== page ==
Intraspecific and interspecific allelopathy of invasive plants Plantago virgica and Daucus carota.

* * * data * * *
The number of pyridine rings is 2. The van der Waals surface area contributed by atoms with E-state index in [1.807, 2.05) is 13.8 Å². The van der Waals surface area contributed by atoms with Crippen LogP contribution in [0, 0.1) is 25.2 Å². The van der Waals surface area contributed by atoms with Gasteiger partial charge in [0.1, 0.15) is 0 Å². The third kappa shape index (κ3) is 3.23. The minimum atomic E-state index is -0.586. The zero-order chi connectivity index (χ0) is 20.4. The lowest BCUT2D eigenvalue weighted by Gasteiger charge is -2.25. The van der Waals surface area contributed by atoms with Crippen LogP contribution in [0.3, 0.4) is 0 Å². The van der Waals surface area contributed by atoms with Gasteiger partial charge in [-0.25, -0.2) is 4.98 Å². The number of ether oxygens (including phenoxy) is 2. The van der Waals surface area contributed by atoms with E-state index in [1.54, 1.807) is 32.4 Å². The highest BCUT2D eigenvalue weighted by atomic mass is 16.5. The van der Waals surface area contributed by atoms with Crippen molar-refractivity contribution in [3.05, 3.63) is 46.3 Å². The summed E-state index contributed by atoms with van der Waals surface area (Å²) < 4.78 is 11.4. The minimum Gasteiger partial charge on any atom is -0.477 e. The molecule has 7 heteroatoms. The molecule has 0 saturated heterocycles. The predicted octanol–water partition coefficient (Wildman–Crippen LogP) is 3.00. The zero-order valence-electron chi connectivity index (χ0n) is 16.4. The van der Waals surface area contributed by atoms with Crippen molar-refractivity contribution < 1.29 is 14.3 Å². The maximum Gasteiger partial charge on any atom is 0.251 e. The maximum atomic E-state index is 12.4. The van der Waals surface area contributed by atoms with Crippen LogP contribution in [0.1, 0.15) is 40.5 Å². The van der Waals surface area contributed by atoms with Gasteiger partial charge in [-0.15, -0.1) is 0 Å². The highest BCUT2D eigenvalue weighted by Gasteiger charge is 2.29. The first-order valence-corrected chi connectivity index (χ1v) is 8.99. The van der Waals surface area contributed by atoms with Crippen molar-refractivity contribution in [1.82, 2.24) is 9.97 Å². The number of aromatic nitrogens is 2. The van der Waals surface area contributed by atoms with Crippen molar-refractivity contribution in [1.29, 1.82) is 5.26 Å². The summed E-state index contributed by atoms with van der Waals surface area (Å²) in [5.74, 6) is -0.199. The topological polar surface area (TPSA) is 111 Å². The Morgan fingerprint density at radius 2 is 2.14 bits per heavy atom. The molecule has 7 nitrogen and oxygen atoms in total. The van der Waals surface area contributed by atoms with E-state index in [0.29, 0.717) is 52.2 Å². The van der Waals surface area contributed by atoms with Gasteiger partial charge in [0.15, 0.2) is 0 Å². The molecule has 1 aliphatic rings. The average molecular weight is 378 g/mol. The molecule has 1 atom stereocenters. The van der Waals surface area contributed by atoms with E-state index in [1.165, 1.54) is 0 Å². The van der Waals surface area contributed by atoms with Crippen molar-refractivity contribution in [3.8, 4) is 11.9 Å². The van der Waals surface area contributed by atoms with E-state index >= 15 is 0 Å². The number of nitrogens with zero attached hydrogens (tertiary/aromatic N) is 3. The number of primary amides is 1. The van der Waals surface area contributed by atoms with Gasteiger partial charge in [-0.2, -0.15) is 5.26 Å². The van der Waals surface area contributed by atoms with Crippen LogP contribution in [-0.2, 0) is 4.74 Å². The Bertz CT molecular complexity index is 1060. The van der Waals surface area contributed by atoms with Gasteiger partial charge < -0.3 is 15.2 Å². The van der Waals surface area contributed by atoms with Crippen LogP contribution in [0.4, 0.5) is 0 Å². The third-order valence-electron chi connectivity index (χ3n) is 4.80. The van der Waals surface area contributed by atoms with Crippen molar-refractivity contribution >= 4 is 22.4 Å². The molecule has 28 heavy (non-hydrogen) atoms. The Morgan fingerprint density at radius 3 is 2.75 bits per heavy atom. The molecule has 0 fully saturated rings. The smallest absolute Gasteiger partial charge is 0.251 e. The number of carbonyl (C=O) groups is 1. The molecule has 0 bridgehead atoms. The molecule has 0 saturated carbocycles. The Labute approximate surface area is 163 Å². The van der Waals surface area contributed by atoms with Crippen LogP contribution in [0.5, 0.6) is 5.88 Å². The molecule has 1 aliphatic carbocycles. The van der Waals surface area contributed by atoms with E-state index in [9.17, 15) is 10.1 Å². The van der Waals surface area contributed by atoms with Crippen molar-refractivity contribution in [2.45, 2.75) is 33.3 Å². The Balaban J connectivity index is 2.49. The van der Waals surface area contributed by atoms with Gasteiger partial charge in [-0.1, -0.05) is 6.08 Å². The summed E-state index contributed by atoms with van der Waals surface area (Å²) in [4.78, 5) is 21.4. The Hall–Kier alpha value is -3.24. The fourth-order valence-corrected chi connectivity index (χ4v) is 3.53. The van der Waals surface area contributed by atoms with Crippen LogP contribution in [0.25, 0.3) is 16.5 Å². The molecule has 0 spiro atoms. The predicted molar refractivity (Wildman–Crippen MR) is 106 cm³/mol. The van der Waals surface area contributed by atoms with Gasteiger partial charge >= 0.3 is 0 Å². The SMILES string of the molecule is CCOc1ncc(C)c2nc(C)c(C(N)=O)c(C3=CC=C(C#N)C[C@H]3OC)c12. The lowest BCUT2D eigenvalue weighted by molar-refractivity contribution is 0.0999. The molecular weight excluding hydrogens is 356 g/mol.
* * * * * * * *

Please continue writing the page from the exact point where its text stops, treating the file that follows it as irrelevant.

At present, the species number and distribution range of invasive plants are gradually expanding, and the probability that multiple invasive plants invade the same habitat is increasing. In order to explore the intra- and inter-specific allelopathy of these invasive plants and the effect of allelopathy on their competitive ability, Plantago virgica and Daucus carota were chosen as examples of invasive plants. Using the biological method in laboratory, the effects of different concentrations(CK, 0.005, 0.01 and 0.05 g.mL-1) of water extracts from different organs(root, stem or rachis, and leaf) of the two plants on seed germination and seedling growth of self and the other were analyzed. The concentration of the extract had the greatest influence on the seed germination and seedling growth of the two invasive plants, and there were significant interactions among the concentration, organs and species. In general, each concentration of water extracts from different organs of the two plants showed inhibition on seed germination of the two plants. The medium and low concentrations of extracts promoted the seedling growth of the same species to an extent. High concentrations of extracts, especially extract from leaves of D.carota, significantly inhibited the seed germination and the seedling growth of the two plants. The allelopathic synthesis effect index indicated that the higher the concentration of the extract, the stronger inhibition effect. The allelopathic effect of the over-ground part was stronger than the underground part and D.carota showed the strongest interspecific allelopathy to P.virgica. Consequently, it is important that the invasive plants compete with each other for the intraspecific and interspecific allelopathy in the invaded area.